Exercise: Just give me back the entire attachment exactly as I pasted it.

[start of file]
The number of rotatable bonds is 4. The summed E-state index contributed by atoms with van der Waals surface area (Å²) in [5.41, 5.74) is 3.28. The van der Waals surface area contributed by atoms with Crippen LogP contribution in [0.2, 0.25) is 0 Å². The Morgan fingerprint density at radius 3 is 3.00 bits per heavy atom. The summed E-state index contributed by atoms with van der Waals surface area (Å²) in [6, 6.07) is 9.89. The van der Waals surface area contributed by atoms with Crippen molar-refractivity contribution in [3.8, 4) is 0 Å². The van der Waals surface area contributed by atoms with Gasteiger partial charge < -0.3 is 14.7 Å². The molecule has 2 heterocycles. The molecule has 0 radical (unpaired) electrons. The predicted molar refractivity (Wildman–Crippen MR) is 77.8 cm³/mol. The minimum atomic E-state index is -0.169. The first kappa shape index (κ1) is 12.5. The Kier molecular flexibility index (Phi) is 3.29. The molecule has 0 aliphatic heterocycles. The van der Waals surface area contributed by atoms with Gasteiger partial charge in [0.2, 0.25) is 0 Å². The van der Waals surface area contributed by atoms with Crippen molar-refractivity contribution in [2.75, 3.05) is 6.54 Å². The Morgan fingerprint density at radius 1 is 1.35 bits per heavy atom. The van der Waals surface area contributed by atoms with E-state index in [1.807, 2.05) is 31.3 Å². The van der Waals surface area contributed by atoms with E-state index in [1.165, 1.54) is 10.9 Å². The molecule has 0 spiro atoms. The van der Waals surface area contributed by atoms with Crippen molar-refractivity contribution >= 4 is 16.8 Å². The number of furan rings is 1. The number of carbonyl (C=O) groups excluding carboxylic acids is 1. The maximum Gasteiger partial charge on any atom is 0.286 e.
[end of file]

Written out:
The number of rotatable bonds is 4. The summed E-state index contributed by atoms with van der Waals surface area (Å²) in [5.41, 5.74) is 3.28. The van der Waals surface area contributed by atoms with Crippen LogP contribution in [0.2, 0.25) is 0 Å². The Morgan fingerprint density at radius 3 is 3.00 bits per heavy atom. The summed E-state index contributed by atoms with van der Waals surface area (Å²) in [6, 6.07) is 9.89. The van der Waals surface area contributed by atoms with Crippen molar-refractivity contribution in [3.8, 4) is 0 Å². The van der Waals surface area contributed by atoms with Gasteiger partial charge < -0.3 is 14.7 Å². The molecule has 2 heterocycles. The molecule has 0 radical (unpaired) electrons. The predicted molar refractivity (Wildman–Crippen MR) is 77.8 cm³/mol. The minimum atomic E-state index is -0.169. The first kappa shape index (κ1) is 12.5. The Kier molecular flexibility index (Phi) is 3.29. The molecule has 0 aliphatic heterocycles. The van der Waals surface area contributed by atoms with Gasteiger partial charge in [0.2, 0.25) is 0 Å². The van der Waals surface area contributed by atoms with Crippen molar-refractivity contribution in [2.75, 3.05) is 6.54 Å². The Morgan fingerprint density at radius 1 is 1.35 bits per heavy atom. The van der Waals surface area contributed by atoms with E-state index in [1.807, 2.05) is 31.3 Å². The van der Waals surface area contributed by atoms with E-state index in [1.165, 1.54) is 10.9 Å². The molecule has 0 spiro atoms. The van der Waals surface area contributed by atoms with Crippen molar-refractivity contribution >= 4 is 16.8 Å². The number of furan rings is 1. The number of carbonyl (C=O) groups excluding carboxylic acids is 1. The maximum Gasteiger partial charge on any atom is 0.286 e.